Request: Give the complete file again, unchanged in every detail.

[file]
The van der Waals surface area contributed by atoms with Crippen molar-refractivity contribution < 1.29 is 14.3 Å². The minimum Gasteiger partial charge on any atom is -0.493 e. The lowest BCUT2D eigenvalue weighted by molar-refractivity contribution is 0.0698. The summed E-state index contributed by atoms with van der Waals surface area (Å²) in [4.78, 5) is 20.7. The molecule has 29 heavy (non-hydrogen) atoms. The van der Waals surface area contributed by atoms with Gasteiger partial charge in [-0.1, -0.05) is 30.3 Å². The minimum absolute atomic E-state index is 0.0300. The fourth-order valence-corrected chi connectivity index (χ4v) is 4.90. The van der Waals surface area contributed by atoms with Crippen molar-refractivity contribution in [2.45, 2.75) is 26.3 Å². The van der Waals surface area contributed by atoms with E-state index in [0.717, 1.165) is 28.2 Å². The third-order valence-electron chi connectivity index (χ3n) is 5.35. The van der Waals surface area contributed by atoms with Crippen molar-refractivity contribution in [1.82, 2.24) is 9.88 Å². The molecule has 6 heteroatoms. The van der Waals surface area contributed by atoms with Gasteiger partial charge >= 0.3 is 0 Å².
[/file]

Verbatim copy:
The van der Waals surface area contributed by atoms with Crippen molar-refractivity contribution < 1.29 is 14.3 Å². The minimum Gasteiger partial charge on any atom is -0.493 e. The lowest BCUT2D eigenvalue weighted by molar-refractivity contribution is 0.0698. The summed E-state index contributed by atoms with van der Waals surface area (Å²) in [4.78, 5) is 20.7. The molecule has 29 heavy (non-hydrogen) atoms. The van der Waals surface area contributed by atoms with Gasteiger partial charge in [-0.1, -0.05) is 30.3 Å². The minimum absolute atomic E-state index is 0.0300. The fourth-order valence-corrected chi connectivity index (χ4v) is 4.90. The van der Waals surface area contributed by atoms with Crippen molar-refractivity contribution in [2.45, 2.75) is 26.3 Å². The van der Waals surface area contributed by atoms with E-state index in [0.717, 1.165) is 28.2 Å². The third-order valence-electron chi connectivity index (χ3n) is 5.35. The van der Waals surface area contributed by atoms with Crippen molar-refractivity contribution in [1.82, 2.24) is 9.88 Å². The molecule has 6 heteroatoms. The van der Waals surface area contributed by atoms with Gasteiger partial charge >= 0.3 is 0 Å².